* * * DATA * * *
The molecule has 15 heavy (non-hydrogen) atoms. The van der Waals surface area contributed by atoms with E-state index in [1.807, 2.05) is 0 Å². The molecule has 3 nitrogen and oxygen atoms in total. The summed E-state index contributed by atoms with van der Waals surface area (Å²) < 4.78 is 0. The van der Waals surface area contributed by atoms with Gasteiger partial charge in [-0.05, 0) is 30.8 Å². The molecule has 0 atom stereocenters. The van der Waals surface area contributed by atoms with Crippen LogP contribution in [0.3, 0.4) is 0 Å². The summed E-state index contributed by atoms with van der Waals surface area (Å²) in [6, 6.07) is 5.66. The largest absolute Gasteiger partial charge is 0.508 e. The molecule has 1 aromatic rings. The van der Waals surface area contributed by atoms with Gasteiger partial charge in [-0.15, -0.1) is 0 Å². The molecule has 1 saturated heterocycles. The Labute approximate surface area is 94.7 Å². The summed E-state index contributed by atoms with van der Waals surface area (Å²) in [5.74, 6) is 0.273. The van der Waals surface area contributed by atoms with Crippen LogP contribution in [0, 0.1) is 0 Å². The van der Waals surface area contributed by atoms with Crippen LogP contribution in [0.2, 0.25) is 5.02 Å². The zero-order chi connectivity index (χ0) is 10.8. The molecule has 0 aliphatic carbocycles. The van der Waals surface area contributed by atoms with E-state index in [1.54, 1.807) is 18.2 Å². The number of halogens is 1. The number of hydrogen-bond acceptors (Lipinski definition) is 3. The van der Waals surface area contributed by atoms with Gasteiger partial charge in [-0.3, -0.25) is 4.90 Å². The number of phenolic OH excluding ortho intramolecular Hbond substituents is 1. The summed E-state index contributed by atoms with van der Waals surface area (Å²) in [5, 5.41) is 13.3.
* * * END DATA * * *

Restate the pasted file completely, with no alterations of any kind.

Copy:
The molecule has 15 heavy (non-hydrogen) atoms. The van der Waals surface area contributed by atoms with E-state index in [1.807, 2.05) is 0 Å². The molecule has 3 nitrogen and oxygen atoms in total. The summed E-state index contributed by atoms with van der Waals surface area (Å²) < 4.78 is 0. The van der Waals surface area contributed by atoms with Gasteiger partial charge in [-0.05, 0) is 30.8 Å². The molecule has 0 atom stereocenters. The van der Waals surface area contributed by atoms with Crippen LogP contribution in [0.3, 0.4) is 0 Å². The summed E-state index contributed by atoms with van der Waals surface area (Å²) in [6, 6.07) is 5.66. The largest absolute Gasteiger partial charge is 0.508 e. The molecule has 1 aromatic rings. The van der Waals surface area contributed by atoms with Gasteiger partial charge in [-0.15, -0.1) is 0 Å². The molecule has 1 saturated heterocycles. The Labute approximate surface area is 94.7 Å². The summed E-state index contributed by atoms with van der Waals surface area (Å²) in [5.74, 6) is 0.273. The van der Waals surface area contributed by atoms with Crippen LogP contribution in [0, 0.1) is 0 Å². The van der Waals surface area contributed by atoms with Crippen LogP contribution in [0.2, 0.25) is 5.02 Å². The zero-order chi connectivity index (χ0) is 10.8. The molecule has 0 aliphatic carbocycles. The van der Waals surface area contributed by atoms with E-state index in [1.54, 1.807) is 18.2 Å². The number of halogens is 1. The number of hydrogen-bond acceptors (Lipinski definition) is 3. The van der Waals surface area contributed by atoms with Gasteiger partial charge in [-0.3, -0.25) is 4.90 Å². The number of phenolic OH excluding ortho intramolecular Hbond substituents is 1. The summed E-state index contributed by atoms with van der Waals surface area (Å²) in [5, 5.41) is 13.3.